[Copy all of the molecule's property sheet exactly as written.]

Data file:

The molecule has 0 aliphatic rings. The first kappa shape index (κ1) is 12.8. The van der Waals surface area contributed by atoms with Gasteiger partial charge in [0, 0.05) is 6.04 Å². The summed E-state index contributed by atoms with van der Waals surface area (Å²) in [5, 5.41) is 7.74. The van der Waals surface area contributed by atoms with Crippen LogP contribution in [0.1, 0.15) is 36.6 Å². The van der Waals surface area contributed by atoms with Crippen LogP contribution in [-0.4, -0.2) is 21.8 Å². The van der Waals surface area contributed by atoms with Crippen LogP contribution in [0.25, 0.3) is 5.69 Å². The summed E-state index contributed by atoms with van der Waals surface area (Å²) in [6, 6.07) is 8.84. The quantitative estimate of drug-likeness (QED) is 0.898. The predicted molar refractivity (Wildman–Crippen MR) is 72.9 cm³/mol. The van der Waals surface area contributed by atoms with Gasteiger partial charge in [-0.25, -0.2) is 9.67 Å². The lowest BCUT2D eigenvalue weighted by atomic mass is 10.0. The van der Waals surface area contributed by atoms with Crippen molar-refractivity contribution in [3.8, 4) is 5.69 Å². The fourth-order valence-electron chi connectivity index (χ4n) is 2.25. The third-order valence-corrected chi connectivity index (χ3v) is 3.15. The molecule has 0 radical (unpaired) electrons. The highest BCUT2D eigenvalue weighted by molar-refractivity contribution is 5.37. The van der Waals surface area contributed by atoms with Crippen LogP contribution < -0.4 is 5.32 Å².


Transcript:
The molecule has 0 aliphatic rings. The first kappa shape index (κ1) is 12.8. The van der Waals surface area contributed by atoms with Gasteiger partial charge in [0, 0.05) is 6.04 Å². The summed E-state index contributed by atoms with van der Waals surface area (Å²) in [5, 5.41) is 7.74. The van der Waals surface area contributed by atoms with Crippen LogP contribution in [0.1, 0.15) is 36.6 Å². The van der Waals surface area contributed by atoms with Crippen LogP contribution in [-0.4, -0.2) is 21.8 Å². The van der Waals surface area contributed by atoms with Crippen LogP contribution in [0.25, 0.3) is 5.69 Å². The summed E-state index contributed by atoms with van der Waals surface area (Å²) in [6, 6.07) is 8.84. The quantitative estimate of drug-likeness (QED) is 0.898. The predicted molar refractivity (Wildman–Crippen MR) is 72.9 cm³/mol. The van der Waals surface area contributed by atoms with Gasteiger partial charge in [-0.25, -0.2) is 9.67 Å². The lowest BCUT2D eigenvalue weighted by atomic mass is 10.0. The van der Waals surface area contributed by atoms with Crippen molar-refractivity contribution in [3.8, 4) is 5.69 Å². The fourth-order valence-electron chi connectivity index (χ4n) is 2.25. The third-order valence-corrected chi connectivity index (χ3v) is 3.15. The molecule has 0 radical (unpaired) electrons. The highest BCUT2D eigenvalue weighted by molar-refractivity contribution is 5.37. The van der Waals surface area contributed by atoms with Crippen LogP contribution < -0.4 is 5.32 Å².